This change of the editor was necessary after Marco Palmieri, senior editor for Star Trek fiction (amongst others) at Pocket Books was laid off in December due to the financial crisis. “I was very sad to see Marco go,” Kirsten says. “He is someone I consider a friend, and as the man who gave me my first professional job, he will always have a special place in my heart. But the work must continue. I had spoken a little with Margaret Clark before, though we had never worked together, and she was wonderful from the very beginning about contacting me and making sure we could stick to a schedule that would get both Full Circle and Unworthy done on time. Now that I’ve worked through Margaret’s revisions on Unworthy I see that she and Marco had very different sensibilities, which is interesting, and true of every editor I’ve ever worked with. I feel like there’s a big difference in the two, but I will be most interested to see if anyone else sees it in the final product come October.”

It might be fair to suggest that Kirsten is a proponent of the Janeway/Chakotay romantic relationship in her fiction, albeit implicitly so. “I wouldn’t call myself a proponent of it,” she counters, when offered this interpretation, “or a J/Cer as I understand the term. To me there is an implication there that I am projecting something I want to happen onto the characters and using them like my own personal Barbie dolls. Obviously, I’ve never read any fan-fiction, but my understanding of that world is that it has a lot to do with wish fulfillment and less to do with what was established onscreen.

“That said, I don’t think you can argue that hints were dropped, either in the actual text or in the subtext and performances of Janeway and Chakotay over the years, that suggested there was an unresolved attraction between them. I never found it inappropriate that the potential wasn’t fulfilled on the show, given their circumstances, but I think both characters would have been better served had they confronted the issue at some point as adults and allowed themselves and the fans to move on in their heads. Despite the title, I don’t think Resolutions ever really did that for us. I think it made things worse. But this was typical of Voyager, this sort of unresolved character potential. It’s part of what made the show frustrating for so many. Since part of what we get to do in the novels is tie up some of those loose ends, and since for me it was always one of the most glaring ones, I’m pleased to have had a chance to explore that relationship in all of its implications. I think for fans who never liked the idea of it for whatever reason, they would just as soon have left it alone. But I don’t think anyone who really followed the show can say there was never anything there – perhaps just something that was never fully realised.”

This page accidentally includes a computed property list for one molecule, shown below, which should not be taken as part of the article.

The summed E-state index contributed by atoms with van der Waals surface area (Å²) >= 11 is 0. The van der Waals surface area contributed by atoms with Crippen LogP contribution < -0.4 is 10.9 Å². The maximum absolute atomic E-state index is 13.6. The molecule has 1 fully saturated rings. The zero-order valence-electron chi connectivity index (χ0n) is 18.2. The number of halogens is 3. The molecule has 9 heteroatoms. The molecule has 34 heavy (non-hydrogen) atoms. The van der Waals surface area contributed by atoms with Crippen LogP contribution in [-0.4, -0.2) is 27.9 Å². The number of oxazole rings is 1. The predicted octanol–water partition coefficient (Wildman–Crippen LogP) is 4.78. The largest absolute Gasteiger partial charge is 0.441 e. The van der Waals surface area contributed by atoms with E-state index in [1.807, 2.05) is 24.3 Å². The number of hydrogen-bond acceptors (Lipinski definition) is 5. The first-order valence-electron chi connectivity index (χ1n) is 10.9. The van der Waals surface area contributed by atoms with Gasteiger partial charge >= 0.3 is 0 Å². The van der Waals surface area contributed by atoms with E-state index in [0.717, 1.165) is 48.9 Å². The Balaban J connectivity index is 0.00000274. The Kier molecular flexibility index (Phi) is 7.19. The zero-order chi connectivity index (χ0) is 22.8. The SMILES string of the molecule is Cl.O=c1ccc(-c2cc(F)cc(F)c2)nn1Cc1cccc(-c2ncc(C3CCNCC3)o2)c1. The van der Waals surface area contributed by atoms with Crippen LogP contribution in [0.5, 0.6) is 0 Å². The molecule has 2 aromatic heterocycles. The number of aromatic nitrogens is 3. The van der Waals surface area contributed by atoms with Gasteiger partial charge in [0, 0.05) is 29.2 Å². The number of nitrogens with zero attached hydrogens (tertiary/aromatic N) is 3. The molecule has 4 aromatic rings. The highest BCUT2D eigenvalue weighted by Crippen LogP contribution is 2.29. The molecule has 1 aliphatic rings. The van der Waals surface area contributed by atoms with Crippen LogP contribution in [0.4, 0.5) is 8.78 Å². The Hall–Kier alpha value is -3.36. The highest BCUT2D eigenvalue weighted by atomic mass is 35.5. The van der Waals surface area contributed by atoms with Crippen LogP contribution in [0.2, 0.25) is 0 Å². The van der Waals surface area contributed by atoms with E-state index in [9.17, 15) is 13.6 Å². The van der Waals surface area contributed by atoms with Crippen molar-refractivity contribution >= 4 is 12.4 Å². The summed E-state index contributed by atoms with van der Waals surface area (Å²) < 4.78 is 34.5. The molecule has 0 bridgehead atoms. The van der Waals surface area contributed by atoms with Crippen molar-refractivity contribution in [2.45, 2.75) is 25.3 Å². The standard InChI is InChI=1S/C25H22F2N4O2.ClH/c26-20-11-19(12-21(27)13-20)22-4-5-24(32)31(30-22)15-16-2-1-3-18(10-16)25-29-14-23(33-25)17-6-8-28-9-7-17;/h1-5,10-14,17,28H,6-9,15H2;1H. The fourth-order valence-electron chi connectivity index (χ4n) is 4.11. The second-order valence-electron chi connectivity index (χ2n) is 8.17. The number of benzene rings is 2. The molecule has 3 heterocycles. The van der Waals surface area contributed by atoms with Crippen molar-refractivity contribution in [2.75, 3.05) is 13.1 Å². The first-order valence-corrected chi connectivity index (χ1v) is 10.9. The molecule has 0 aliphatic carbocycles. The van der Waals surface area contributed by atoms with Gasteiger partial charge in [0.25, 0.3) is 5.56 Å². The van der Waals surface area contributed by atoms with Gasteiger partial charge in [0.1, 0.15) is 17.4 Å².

Despite such strong opinions about the show, Kirsten doesn’t want to limit herself to Voyager fiction. “I would love to write for the other series but apart from telling Marco after String Theory that I would love to continue telling Voyager stories, I haven’t pursued the other Trek series. That said, I would write for any Trek series set after TOS. I enjoy TOS as a fan, but don’t feel connected to it in the way I need to in order to write for it. TNG or DS9 would be more appropriate for me, especially given how tight the continuity has become between those series and Voyager and how fresh it all is in my head now.”

And whilst she hasn’t had a chance to write for other Trek series just yet, Kirsten has left her footprints in the literature of other media franchises, including Buffy and Alias, “which were challenging and fun in their own ways.” She describes working for these lines as “a blast” and adds, “My editors on those books were fantastic and a lot of fun. As stand-alone episodes set within the confines of the series, they were easier to create than something like Full Circle. Looking back, had I known when I was writing One Thing or Your Mother, that it would be the last Buffy book ever, I’m sure I would have felt more pressure than I did, but in both cases, I’m really pleased with what I created. I loved both shows and to play with those characters was a treat. I was always a bigger fan of Buffy. [Creator] Joss Whedon is one of my idols. To write Buffy was more fun than ought to be allowed.”

At the moment, there are no immediate plans for Kirsten to return to Star Trek or other tie-in writing in the future, but there are two other projects on her plate right now. “Just before I picked up Voyager again last year, I was nearly done with my first original novel. I’ll be going back to that when my plate is clean and hopefully finishing it up in the next few months. I guess technically speaking it’s a paranormal romance, but the mythos I’ve developed for it is pretty textured and rich and meant to lay the groundwork for a whole series.”

But, as Kirsten also reveals, there’s something more important right now going on in her life. “Apart from the original novel, the thing occupying most of my thoughts is the baby girl which is due to enter my world in August. I’m pregnant for the first time and baby, my husband and I are doing great so far. It’s a big change and one that I am now free to give more time and attention since the bulk of my writing commitments are complete for now. I’m really excited about this new adventure and can’t wait to meet her!”

The team at Unreality SF wish Kirsten all the best with her books, and even more importantly with the birth of her daughter.

Full Circle was released by Pocket Books in April 2009. Unworthy will be released by Pocket Books in November 2009.